After an absence from Italy of nearly 500 years, beavers are back.
The species, which was once widespread across Europe, has been spotted in Italy’s northerly region of Friuli-Venezia Giulia.
The animals are believed to have wandered over the border from neighbouring Austria or possibly Slovenia.
An adult beaver was filmed by a camera trap in a forest near Tarvisio, a town that lies in the triangle where Italy, Austria and Slovenia converge.
Footage showed the beaver, which weighed around 15kg, clambering out of a pond and grooming itself with its front paws.
The presence of beavers in the area was first suspected by local hunters and forest rangers, who spotted gnaw marks on the trunks of trees
They alerted experts from Turin University who set up camera traps that then caught the beavers on film.
“The reason beavers disappeared from Italy is simple – for hundreds of years they were trapped for their fur and also prized for their meat,” Paolo Molinari, a wildlife biologist working in the region, told The Telegraph.
“They were then given protection and were reintroduced in recent decades across Mitteleuropa, from Austria to Croatia and Slovenia. Their reappearance in Italy has come a little earlier than we expected.
“We hope that in the spring they might form a breeding population. It’s very good news,” said Mr Molinari.
By felling trees with their sharp teeth and damming streams, beavers create ponds which benefit many other species, from amphibians and birds to fish and aquatic insects.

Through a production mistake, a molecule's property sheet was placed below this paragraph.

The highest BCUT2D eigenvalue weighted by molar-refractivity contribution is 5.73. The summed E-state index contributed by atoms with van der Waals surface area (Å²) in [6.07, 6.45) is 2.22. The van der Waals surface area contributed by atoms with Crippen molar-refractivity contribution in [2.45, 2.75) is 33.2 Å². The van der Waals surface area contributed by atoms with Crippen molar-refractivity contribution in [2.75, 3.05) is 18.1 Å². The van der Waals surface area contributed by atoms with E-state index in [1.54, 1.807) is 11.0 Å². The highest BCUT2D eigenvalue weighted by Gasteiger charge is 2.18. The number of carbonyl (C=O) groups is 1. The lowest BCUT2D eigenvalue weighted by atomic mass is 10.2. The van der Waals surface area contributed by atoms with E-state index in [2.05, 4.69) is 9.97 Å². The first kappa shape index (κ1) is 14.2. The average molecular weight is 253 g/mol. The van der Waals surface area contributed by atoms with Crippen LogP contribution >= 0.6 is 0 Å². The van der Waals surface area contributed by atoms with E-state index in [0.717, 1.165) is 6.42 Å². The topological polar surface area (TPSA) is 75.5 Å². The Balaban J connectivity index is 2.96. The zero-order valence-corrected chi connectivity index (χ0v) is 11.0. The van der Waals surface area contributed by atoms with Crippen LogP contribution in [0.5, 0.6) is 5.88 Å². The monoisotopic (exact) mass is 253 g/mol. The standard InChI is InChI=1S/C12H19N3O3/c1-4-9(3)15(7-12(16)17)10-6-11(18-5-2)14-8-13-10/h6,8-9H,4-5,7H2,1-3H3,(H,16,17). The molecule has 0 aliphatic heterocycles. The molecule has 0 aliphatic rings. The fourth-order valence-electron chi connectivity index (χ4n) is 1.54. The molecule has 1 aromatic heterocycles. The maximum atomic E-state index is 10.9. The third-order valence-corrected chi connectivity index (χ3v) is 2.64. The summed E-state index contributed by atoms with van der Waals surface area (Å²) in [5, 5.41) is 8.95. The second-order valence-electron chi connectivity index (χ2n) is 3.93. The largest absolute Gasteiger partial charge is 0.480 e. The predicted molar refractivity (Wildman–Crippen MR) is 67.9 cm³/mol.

Their impact on the environment is being felt in Scotland, where beavers have been reintroduced after the species was driven to extinction in Britain in the 16th century.
It is not just beavers that are on the rebound in northern Italy.
The golden jackal, an elusive animal normally found in the Balkans, the Middle East and parts of Asia, has also begun to spread into Italy.
After decades of being hunted, trapped and poisoned, the jackal – Canis aureus – has reestablished healthy populations in Bulgaria, Serbia, Croatia and Slovenia and is now moving steadily west.
The species has been spotted in the Italian regions of Veneto, Lombardy, Friuli-Venezia Giulia and Trentino-South Tyrol, where its prey includes roe deer.
Jackals are now believed to have crossed the Po River in northern Italy and to be slowly spreading south.
Experts say the expansion of the species is due to official protection as well as by the historic persecution in many areas of wolves, leaving an ecological vacuum that jackals have exploited.
“It appears that people have triggered the expansion of golden jackals by almost eradicating the wolf,” according to the European Wilderness Society. “Golden jackals tend to avoid wolf territories because of competition.”
Experts say the reappearance of beavers and golden jackals shows that the mountains and forests of the border region between Austria, Slovenia and Italy act are an important corridor for wildlife.
“We’re seeing lots of animals returning, including brown bears, wolves, lynx and otters,” said Mr Molinari, a member of the Italian Lynx Project, which aims to restore the lynx to its former range and to mitigate conflicts with farmers.